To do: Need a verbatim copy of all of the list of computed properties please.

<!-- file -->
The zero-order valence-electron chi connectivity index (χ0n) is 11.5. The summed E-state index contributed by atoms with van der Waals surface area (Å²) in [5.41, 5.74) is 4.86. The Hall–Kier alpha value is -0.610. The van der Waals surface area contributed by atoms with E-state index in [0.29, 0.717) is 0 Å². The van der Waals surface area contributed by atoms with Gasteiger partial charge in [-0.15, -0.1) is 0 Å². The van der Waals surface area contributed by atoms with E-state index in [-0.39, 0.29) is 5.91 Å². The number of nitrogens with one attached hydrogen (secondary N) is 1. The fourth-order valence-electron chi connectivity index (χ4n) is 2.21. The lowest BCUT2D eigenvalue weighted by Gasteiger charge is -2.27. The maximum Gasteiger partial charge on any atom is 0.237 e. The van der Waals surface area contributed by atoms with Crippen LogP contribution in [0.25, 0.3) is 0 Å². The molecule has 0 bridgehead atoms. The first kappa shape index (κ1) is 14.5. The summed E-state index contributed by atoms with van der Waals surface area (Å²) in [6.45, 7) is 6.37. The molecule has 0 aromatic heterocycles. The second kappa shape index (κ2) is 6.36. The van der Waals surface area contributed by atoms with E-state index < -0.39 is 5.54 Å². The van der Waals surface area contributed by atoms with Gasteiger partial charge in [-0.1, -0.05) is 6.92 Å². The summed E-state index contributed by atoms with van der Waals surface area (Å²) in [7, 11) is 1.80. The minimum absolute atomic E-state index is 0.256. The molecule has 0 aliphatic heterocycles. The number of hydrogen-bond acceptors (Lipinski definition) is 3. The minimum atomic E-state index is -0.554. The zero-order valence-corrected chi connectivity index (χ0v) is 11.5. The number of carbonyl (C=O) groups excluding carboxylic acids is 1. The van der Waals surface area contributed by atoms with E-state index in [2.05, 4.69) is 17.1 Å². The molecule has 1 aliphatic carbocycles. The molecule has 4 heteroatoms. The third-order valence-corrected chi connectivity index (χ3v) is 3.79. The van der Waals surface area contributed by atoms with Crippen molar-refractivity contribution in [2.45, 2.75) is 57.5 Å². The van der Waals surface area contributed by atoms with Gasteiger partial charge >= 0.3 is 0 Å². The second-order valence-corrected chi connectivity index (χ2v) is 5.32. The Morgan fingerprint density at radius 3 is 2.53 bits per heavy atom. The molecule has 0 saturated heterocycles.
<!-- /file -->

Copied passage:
The zero-order valence-electron chi connectivity index (χ0n) is 11.5. The summed E-state index contributed by atoms with van der Waals surface area (Å²) in [5.41, 5.74) is 4.86. The Hall–Kier alpha value is -0.610. The van der Waals surface area contributed by atoms with E-state index in [0.29, 0.717) is 0 Å². The van der Waals surface area contributed by atoms with Gasteiger partial charge in [-0.15, -0.1) is 0 Å². The van der Waals surface area contributed by atoms with E-state index in [-0.39, 0.29) is 5.91 Å². The number of nitrogens with one attached hydrogen (secondary N) is 1. The fourth-order valence-electron chi connectivity index (χ4n) is 2.21. The lowest BCUT2D eigenvalue weighted by Gasteiger charge is -2.27. The maximum Gasteiger partial charge on any atom is 0.237 e. The van der Waals surface area contributed by atoms with Crippen LogP contribution in [0.25, 0.3) is 0 Å². The molecule has 0 bridgehead atoms. The first kappa shape index (κ1) is 14.5. The summed E-state index contributed by atoms with van der Waals surface area (Å²) in [6.45, 7) is 6.37. The molecule has 0 aromatic heterocycles. The second kappa shape index (κ2) is 6.36. The van der Waals surface area contributed by atoms with E-state index < -0.39 is 5.54 Å². The van der Waals surface area contributed by atoms with Gasteiger partial charge in [-0.1, -0.05) is 6.92 Å². The summed E-state index contributed by atoms with van der Waals surface area (Å²) in [7, 11) is 1.80. The minimum absolute atomic E-state index is 0.256. The molecule has 0 aliphatic heterocycles. The number of hydrogen-bond acceptors (Lipinski definition) is 3. The minimum atomic E-state index is -0.554. The zero-order valence-corrected chi connectivity index (χ0v) is 11.5. The number of carbonyl (C=O) groups excluding carboxylic acids is 1. The van der Waals surface area contributed by atoms with E-state index in [2.05, 4.69) is 17.1 Å². The molecule has 1 aliphatic carbocycles. The molecule has 4 heteroatoms. The third-order valence-corrected chi connectivity index (χ3v) is 3.79. The van der Waals surface area contributed by atoms with Crippen molar-refractivity contribution in [2.45, 2.75) is 57.5 Å². The van der Waals surface area contributed by atoms with Gasteiger partial charge >= 0.3 is 0 Å². The second-order valence-corrected chi connectivity index (χ2v) is 5.32. The Morgan fingerprint density at radius 3 is 2.53 bits per heavy atom. The molecule has 0 saturated heterocycles.